Tuesday 18 December 2018

The invincible summer that helps you make it through winter

An installation on addiction invites us to look anew at the way we are in the world, writes Declan Lynch

James Mooney, art director, and artist Christina Reihill at the opening of The Present, an exhibiton in the crypt of Monkstown Parish Church
James Mooney, art director, and artist Christina Reihill at the opening of The Present, an exhibiton in the crypt of Monkstown Parish Church
Declan Lynch

Declan Lynch

THERE may be one or two of you -- there may even be thousands of you -- who are forming the view that your life might be a bit more manageable if you weren't drunk a lot of the time.

And contrary to the prevailing wisdom, this may not be the worst time of the year to do something about it.

If you are a career drinker, Christmas is a terrible imposition, a time when all the normal people think they can just pile into the pubs and drink nearly as much as you do. You don't want to be around such people.

It is entirely mysterious, the moment at which a person decides that they have had enough to drink, for one life. But in my case it happened around Christmas, long ago, so perhaps there is something in what I say here.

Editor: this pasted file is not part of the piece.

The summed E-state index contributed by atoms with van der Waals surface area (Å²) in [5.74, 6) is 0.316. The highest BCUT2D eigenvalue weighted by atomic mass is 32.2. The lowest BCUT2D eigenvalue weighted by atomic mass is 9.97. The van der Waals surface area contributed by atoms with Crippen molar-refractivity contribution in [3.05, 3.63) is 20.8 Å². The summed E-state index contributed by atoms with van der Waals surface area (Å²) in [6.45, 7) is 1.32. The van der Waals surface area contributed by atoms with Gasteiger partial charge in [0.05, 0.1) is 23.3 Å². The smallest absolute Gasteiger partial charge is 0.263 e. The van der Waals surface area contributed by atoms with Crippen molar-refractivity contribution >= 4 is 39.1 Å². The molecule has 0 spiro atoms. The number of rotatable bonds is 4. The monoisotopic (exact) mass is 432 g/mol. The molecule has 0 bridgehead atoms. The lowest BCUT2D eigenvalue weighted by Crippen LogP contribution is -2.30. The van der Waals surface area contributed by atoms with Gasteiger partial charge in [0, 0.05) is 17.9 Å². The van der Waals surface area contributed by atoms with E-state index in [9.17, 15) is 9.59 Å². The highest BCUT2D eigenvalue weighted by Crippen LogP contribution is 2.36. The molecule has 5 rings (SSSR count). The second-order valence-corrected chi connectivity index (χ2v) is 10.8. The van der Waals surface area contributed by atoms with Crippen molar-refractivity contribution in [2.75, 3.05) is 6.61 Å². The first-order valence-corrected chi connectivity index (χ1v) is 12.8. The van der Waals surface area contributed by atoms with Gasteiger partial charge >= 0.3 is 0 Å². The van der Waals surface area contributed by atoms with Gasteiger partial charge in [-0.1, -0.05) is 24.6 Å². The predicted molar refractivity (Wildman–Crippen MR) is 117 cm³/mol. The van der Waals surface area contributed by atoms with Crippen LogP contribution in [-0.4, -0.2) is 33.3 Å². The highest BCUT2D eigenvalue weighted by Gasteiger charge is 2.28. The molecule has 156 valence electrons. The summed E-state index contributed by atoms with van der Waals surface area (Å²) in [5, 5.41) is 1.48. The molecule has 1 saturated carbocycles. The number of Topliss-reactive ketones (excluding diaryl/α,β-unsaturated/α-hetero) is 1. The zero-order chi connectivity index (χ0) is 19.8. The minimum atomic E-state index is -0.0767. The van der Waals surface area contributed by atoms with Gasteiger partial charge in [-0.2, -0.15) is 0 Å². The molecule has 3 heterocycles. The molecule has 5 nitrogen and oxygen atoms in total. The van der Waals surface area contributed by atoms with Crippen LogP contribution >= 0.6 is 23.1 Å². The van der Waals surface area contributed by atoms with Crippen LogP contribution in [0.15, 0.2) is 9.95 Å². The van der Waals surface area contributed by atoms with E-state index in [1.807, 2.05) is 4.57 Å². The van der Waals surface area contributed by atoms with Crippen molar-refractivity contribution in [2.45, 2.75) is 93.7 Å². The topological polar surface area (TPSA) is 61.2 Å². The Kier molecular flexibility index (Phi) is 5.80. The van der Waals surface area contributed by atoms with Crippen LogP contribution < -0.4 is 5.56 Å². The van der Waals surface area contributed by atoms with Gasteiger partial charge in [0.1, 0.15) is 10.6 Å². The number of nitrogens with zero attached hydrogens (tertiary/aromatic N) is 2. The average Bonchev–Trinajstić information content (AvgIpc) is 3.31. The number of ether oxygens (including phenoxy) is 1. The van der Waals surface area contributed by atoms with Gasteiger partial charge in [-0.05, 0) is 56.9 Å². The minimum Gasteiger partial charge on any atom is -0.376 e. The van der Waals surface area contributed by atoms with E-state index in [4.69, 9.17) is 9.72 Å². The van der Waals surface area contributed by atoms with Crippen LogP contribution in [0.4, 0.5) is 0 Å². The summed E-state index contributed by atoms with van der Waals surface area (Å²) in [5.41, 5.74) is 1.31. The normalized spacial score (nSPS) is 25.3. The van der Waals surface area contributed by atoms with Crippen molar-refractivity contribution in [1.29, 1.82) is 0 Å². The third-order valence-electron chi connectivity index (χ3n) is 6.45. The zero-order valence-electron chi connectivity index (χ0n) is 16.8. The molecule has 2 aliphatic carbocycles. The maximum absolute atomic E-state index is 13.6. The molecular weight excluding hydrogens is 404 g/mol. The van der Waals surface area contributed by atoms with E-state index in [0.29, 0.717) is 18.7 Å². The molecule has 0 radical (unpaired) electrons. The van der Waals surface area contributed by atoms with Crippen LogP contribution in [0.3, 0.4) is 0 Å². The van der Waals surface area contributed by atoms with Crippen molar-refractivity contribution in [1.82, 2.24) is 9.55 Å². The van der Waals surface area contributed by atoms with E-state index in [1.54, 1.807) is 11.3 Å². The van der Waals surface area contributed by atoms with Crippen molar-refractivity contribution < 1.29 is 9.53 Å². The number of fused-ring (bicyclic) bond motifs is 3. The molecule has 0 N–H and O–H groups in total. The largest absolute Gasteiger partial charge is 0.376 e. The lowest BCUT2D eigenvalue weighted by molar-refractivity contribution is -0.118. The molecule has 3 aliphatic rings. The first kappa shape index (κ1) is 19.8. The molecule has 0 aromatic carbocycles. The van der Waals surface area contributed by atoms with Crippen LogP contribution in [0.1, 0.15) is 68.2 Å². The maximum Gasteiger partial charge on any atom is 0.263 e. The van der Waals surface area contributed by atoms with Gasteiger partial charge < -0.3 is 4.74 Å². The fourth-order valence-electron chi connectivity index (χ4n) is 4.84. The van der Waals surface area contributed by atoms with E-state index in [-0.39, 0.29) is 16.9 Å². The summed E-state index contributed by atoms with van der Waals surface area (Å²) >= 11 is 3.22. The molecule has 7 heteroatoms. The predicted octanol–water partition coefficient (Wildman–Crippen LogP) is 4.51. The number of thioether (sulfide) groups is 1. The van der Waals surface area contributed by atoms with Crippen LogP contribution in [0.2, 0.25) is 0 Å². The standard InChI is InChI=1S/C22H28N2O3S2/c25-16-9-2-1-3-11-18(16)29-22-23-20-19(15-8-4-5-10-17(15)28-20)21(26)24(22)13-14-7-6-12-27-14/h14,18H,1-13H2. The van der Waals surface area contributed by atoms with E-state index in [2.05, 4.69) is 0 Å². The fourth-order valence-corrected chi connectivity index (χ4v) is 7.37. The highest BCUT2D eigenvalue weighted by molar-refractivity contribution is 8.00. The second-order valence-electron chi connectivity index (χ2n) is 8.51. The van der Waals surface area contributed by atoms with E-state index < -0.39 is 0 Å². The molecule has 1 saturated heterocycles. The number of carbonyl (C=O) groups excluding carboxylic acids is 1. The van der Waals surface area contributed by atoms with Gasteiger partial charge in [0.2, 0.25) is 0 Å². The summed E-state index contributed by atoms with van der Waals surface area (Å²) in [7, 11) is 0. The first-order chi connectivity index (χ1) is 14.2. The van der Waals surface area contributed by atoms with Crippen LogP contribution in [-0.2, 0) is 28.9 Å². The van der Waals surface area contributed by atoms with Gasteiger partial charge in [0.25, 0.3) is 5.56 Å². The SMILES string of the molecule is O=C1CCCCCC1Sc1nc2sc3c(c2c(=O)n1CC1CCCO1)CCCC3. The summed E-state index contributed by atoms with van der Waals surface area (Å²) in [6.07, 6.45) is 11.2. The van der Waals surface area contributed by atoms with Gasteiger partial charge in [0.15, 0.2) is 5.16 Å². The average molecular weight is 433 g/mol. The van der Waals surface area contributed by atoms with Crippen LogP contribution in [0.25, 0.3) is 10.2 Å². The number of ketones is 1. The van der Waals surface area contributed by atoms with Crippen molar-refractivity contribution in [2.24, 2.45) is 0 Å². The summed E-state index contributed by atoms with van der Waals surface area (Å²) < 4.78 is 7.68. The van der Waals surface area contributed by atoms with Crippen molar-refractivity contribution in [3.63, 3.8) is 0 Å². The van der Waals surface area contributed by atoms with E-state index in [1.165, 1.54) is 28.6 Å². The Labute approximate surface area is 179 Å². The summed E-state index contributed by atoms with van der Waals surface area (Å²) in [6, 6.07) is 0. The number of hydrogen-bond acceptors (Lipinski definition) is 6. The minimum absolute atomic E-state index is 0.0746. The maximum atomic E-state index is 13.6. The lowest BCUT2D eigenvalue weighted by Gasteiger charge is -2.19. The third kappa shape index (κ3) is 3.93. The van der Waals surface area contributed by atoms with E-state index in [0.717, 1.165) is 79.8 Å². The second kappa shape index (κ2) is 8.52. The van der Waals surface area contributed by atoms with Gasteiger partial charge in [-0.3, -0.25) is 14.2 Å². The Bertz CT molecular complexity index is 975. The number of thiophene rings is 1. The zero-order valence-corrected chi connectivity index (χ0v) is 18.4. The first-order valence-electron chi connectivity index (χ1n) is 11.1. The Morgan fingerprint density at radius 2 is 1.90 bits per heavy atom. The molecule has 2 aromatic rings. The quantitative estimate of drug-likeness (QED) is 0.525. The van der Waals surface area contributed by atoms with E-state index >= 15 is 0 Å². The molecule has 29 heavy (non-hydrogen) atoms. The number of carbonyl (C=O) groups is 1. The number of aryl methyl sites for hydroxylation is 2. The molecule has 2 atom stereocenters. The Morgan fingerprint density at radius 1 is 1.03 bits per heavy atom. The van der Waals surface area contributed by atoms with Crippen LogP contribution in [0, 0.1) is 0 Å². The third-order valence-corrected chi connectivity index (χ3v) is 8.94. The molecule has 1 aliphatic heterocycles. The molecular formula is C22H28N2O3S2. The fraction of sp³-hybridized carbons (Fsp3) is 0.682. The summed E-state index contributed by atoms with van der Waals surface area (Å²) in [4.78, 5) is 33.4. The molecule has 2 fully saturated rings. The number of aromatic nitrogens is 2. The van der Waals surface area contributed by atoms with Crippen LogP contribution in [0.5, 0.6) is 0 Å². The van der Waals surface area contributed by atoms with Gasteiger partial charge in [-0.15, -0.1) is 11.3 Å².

Yet because it is mysterious, as mysterious as addiction itself, it is not something that happens as you are reading a leaflet published by the HSE, or just because some well-meaning person has explained what an excellent idea it might be for you.

It comes through some other channel, most likely when you're not expecting it, and as such, it is a bit like the creative process. So it is deeply fitting that in addressing these matters of addiction and recovery in The Present, her installation in the Crypt at Monkstown Church, Dublin (until December 30), Christina Reihill is not lecturing, or explaining.

Instead she and designer James Mooney are being intuitive, inviting the visitor to walk through the vaults of the old church which has been divided broadly into two sections --one of which contains the things that we want (such as wine, and cigarettes, and all the information in the universe), while the other section is more concerned with the things we need.

"This is the place where we dream," she writes. It is less obviously attractive than the place where you can smoke and drink and tweet your personal tribute to Nelson Mandela, yet you sense that this is the stuff that really helps you make it through the night.

In this part of the building, on the wall there is a line by Albert Camus that could help you make it through many nights -- "in the depth of winter I finally learned that there was in me an invincible summer".

There are many French philosophers, but Camus alone has that little touch of magic that can give you an "invincible" summer.

In drawing on such sources, Reihill and Mooney share this enormous insight -- that to move away from drink or drugs ultimately requires us to re-imagine ourselves, to look anew at the way we are in the world, not unlike the way that a writer strives to create some new vision.

Indeed I have long felt that to stop drinking may suit the creative spirit even more than drinking itself.

It could turn out to be your masterpiece.

Irish Independent

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